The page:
The Sioux, or Lakota, as they call themselves in the westernmost dialect, became the focus of the United States in the 1870s as their defiant will to resist colonization and assimilation on the Great Plains caught the imagination of American popular culture. Many historic Lakota leaders, like Crazy Horse, Sitting Bull, and Red Cloud, became well known for their fortitude, vision, and endurance in the face of armed American encroachment on lands set aside by treaties and in light of the extermination of the bison, so crucial to the traditional Lakota economy, culture, and religion. Today, their Lakota descendants face staggering poverty and the loss of much of their productive land base with a similar spirited commitment to land, community, language, and traditions.
The sacred pipe plays a key role in Lakota spiritual and cultural life, and the symbolism and rituals of the sacred pipe provide a good point of entrance into the rich Lakota tradition. However, this ceremony is inseparable from the moral preparation and spiritual reflection that give it meaning in the whole context of Lakota life. Many Lakota and other Native peoples find offensive the popular non-Native notion that ceremonies, such as the sacred pipe ceremony, can be lifted out of context and performed for profit or as a therapeutic weekend diversion. The sacred pipe and its ceremonial use are integrally part of the wider context of Lakota life.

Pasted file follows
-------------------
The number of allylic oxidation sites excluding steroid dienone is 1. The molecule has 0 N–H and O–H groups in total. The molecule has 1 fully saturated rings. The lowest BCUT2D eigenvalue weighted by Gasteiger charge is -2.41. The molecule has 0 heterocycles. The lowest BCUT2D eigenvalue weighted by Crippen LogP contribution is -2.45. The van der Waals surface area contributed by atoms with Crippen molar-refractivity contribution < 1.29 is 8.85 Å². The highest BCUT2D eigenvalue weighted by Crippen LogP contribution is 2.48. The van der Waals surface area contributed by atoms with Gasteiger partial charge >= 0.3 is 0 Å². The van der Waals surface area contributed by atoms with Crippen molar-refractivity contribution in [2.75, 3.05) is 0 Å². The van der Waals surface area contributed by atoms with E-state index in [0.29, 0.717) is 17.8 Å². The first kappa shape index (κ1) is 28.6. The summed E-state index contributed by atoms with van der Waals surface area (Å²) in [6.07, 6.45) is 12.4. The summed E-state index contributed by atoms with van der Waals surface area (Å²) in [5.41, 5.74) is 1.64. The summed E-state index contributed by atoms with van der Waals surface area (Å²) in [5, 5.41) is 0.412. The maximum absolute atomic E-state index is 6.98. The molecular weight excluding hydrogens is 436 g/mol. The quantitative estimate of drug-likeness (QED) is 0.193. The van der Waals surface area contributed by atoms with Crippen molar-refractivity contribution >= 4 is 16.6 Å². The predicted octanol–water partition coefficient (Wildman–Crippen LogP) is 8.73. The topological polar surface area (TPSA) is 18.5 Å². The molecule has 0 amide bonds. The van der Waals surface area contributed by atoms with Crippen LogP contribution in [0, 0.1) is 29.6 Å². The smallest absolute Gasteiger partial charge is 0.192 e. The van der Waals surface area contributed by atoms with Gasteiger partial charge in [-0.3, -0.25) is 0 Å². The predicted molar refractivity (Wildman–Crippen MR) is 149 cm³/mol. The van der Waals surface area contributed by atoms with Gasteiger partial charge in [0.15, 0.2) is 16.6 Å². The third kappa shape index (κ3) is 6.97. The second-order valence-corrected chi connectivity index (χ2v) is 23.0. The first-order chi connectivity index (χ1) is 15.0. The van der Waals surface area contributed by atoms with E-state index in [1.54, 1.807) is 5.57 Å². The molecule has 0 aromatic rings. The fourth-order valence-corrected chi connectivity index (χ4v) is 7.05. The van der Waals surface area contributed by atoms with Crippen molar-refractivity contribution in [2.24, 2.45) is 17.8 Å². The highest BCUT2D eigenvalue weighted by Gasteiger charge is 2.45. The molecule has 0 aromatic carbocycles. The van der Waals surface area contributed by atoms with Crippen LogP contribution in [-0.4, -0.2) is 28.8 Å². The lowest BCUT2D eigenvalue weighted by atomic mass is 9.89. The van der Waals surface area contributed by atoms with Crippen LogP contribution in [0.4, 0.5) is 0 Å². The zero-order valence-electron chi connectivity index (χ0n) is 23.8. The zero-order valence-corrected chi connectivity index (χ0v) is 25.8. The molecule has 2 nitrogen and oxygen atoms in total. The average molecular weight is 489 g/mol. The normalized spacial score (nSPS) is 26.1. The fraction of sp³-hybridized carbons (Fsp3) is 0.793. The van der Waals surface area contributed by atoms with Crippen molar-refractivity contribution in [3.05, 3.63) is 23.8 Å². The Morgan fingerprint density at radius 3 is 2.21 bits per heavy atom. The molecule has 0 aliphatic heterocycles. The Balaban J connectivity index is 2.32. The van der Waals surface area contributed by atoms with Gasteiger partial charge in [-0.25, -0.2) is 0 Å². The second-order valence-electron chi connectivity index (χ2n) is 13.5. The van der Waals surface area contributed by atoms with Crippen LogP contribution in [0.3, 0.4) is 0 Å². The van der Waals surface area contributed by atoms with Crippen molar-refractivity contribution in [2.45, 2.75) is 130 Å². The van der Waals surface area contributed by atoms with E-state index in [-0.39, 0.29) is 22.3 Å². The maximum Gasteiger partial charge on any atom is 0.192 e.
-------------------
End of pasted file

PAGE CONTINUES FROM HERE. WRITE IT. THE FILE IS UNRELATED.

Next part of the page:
It is said that the pipe and instructions for its use were given to the people by White Buffalo Calf Woman, and the narrative by which the Lakota were taught to pray with the pipe by this messenger from the spiritual realm holds a paramount place in Lakota narrative tradition. Today, Arvol Looking Horse, a Lakota man living in South Dakota, is the nineteenth-generation keeper of the Sacred White Buffalo Calf Pipe, which is integrally related to the fortune and well-being of the Lakota people. Other Lakotas are also pipe carriers: stewards entrusted with the care of particular ceremonial and personal pipes.
The intricacies of belief surrounding the pipe itself cannot be summed up in a few words. It is important to note, however, that each part of the pipe—stem, bowl, tobacco, breath, and smoke—is symbolic of the fundamental relationships among plants, animals, humans, elements, and spiritual beings that keep the cosmos in motion. In pipe ceremonies, numerous pinches of tobacco signify prayers of blessing for each part of creation and the whole cosmic community. Thus the bowl of the pipe is filled symbolically with the whole sum of existence. As the tobacco is lit by the fire, inhaled and exhaled as smoke, these prayers of blessing become visible offerings. The pipe ceremony is so symbolically resonant for the Lakota that many Lakota people compare it to the Christian sacrament of Eucharist.
The pipe ceremony provides the Lakota with the spiritual grounding and power for the negotiation of Native identity in the modern world. Among the Lakota and the other Native peoples who smoke the sacred pipe, this ceremony plays a crucial role in the struggle to survive under duress. Pipe ceremonies often anchor other traditional Lakota ceremonies, but they are performed, too, in nursing homes, hospitals, prisons, universities, protest gatherings, and political meetings. Lakota people are conscious that with each pipe ceremony they pray not only for themselves and their well being, but for all human beings and the whole of creation.